Xiaomi Mi 8 GPS comparisons.

Yesterday, we got confirmation that the Xiaomi Mi 8 would support dual frequency GPS navigation for more accurate tracking. The company confirmed the news at the launch, saying the phone bests Apple and Samsung’s phones for tracking and posting a few comparison images (see above).

What about pricing? Well, the Mi 8 starts off at 2,699 yuan (~$421) for the 6GB RAM/64GB variant. Need a little more storage? Then the 6GB/128GB model has a 2,999 yuan (~$468) price tag, while the 6GB/256GB model will retail for 3,299 yuan (~$515).

A rather fetching top-end Mi 8

The Xiaomi Mi 8 with transparent back.

Need a bleeding-edge Xiaomi Mi 8? Then the company has you covered with a special Explorer Edition variant for 3,699 yuan (~$577). This version packs 8GB of RAM, 128GB of storage, a clear back and an under-display fingerprint scanner.

It makes for a lot of extras for the price, although you’re stuck with 128GB of storage compared to 256GB for the 3,299 yuan variant.

Mi 8 SE confirmed with Snapdragon 710

The Xiaomi Mi 8 SE.

We heard rumors of a Xiaomi Mi 8 SE in recent days, and the company has indeed launched the device today.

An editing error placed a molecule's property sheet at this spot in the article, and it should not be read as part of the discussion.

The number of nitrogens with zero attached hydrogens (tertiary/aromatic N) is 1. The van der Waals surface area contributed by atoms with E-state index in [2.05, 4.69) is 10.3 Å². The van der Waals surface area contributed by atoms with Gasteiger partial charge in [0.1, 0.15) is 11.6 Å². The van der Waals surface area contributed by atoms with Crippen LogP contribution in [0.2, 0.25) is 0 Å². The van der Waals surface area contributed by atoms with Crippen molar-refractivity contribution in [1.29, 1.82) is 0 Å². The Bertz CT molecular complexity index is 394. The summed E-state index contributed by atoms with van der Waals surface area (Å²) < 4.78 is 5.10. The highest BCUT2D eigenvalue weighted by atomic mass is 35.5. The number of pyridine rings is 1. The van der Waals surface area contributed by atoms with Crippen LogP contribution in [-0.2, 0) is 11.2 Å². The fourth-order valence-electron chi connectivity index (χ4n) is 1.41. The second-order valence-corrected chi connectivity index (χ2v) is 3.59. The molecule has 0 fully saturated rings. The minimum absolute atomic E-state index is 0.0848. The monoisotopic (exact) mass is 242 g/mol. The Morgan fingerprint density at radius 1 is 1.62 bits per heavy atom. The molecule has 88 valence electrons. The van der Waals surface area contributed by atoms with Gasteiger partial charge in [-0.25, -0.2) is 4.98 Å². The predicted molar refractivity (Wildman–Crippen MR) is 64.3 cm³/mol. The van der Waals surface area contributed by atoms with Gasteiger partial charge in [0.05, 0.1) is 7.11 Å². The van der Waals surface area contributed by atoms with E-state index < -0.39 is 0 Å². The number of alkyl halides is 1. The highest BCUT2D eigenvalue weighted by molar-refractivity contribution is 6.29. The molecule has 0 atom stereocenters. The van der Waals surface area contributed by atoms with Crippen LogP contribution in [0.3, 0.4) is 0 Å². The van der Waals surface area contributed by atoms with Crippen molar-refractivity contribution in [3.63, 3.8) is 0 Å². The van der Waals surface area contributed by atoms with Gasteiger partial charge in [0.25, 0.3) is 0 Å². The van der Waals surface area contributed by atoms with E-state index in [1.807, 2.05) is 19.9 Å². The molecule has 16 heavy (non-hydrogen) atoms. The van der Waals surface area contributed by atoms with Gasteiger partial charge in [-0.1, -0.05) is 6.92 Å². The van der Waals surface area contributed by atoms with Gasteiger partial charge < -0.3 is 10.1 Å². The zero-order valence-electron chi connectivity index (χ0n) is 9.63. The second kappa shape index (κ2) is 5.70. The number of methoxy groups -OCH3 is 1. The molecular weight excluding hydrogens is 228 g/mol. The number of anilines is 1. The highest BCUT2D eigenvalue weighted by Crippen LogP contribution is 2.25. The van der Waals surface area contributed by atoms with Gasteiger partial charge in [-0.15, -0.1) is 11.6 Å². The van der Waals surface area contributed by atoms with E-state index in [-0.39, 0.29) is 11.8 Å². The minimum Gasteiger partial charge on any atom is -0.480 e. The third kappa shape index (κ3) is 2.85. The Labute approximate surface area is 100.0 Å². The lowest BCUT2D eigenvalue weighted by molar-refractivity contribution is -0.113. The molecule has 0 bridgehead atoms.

It differs from the standard Mi 8 by using a new Snapdragon 710 processor instead of the top-shelf Snapdragon 845 chipset. The new 700 series is being marketed as an upper mid-range family of chips with some flagship features, such as AI capabilities and high-end cores. In the case of the Snapdragon 710, you’re looking at two heavyweight cores and six lightweight cores in an octacore arrangement, along with an Adreno 616 GPU.

The Mi 8 SE has a slightly smaller AMOLED screen (5.88 inches, 2,244 x 1,080, 18.7:9) than the Mi 8, a 12MP/5MP dual camera combo for portraits, a 20MP selfie camera, and a 3,120mAh battery.

The Mi 8 SE has a starting price of 1,799 yuan (~$281) for the 4GB/64GB model and 1,999 yuan (~$312) for the 6GB/64GB variant.

MIUI 10 embraces AI, tall screens

MIUI 10 from Xiaomi.